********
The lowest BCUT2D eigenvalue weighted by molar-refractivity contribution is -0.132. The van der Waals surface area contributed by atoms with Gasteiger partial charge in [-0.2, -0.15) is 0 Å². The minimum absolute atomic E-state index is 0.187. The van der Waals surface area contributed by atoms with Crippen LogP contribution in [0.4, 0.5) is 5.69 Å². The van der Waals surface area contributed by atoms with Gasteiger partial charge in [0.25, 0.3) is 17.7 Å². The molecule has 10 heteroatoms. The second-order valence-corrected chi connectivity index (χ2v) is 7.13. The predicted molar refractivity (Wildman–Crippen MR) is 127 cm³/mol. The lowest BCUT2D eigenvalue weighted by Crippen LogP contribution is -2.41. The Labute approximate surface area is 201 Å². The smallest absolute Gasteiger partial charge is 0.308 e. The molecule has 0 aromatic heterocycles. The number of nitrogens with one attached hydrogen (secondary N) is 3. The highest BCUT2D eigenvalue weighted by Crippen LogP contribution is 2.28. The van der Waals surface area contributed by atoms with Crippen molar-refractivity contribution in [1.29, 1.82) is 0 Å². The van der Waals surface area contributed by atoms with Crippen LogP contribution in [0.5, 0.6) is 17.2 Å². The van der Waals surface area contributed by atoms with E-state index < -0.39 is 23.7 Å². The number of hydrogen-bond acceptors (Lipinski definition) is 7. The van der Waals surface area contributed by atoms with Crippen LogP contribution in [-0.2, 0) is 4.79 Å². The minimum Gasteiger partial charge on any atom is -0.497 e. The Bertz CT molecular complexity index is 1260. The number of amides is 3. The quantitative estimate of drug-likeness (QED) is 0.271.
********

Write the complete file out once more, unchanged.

The lowest BCUT2D eigenvalue weighted by molar-refractivity contribution is -0.132. The van der Waals surface area contributed by atoms with Gasteiger partial charge in [-0.2, -0.15) is 0 Å². The minimum absolute atomic E-state index is 0.187. The van der Waals surface area contributed by atoms with Crippen LogP contribution in [0.4, 0.5) is 5.69 Å². The van der Waals surface area contributed by atoms with Gasteiger partial charge in [0.25, 0.3) is 17.7 Å². The molecule has 10 heteroatoms. The second-order valence-corrected chi connectivity index (χ2v) is 7.13. The predicted molar refractivity (Wildman–Crippen MR) is 127 cm³/mol. The lowest BCUT2D eigenvalue weighted by Crippen LogP contribution is -2.41. The Labute approximate surface area is 201 Å². The smallest absolute Gasteiger partial charge is 0.308 e. The molecule has 0 aromatic heterocycles. The number of nitrogens with one attached hydrogen (secondary N) is 3. The highest BCUT2D eigenvalue weighted by Crippen LogP contribution is 2.28. The van der Waals surface area contributed by atoms with Crippen molar-refractivity contribution in [1.29, 1.82) is 0 Å². The van der Waals surface area contributed by atoms with Crippen LogP contribution in [0.5, 0.6) is 17.2 Å². The van der Waals surface area contributed by atoms with E-state index < -0.39 is 23.7 Å². The number of hydrogen-bond acceptors (Lipinski definition) is 7. The van der Waals surface area contributed by atoms with Crippen LogP contribution in [-0.2, 0) is 4.79 Å². The minimum Gasteiger partial charge on any atom is -0.497 e. The Bertz CT molecular complexity index is 1260. The number of amides is 3. The quantitative estimate of drug-likeness (QED) is 0.271.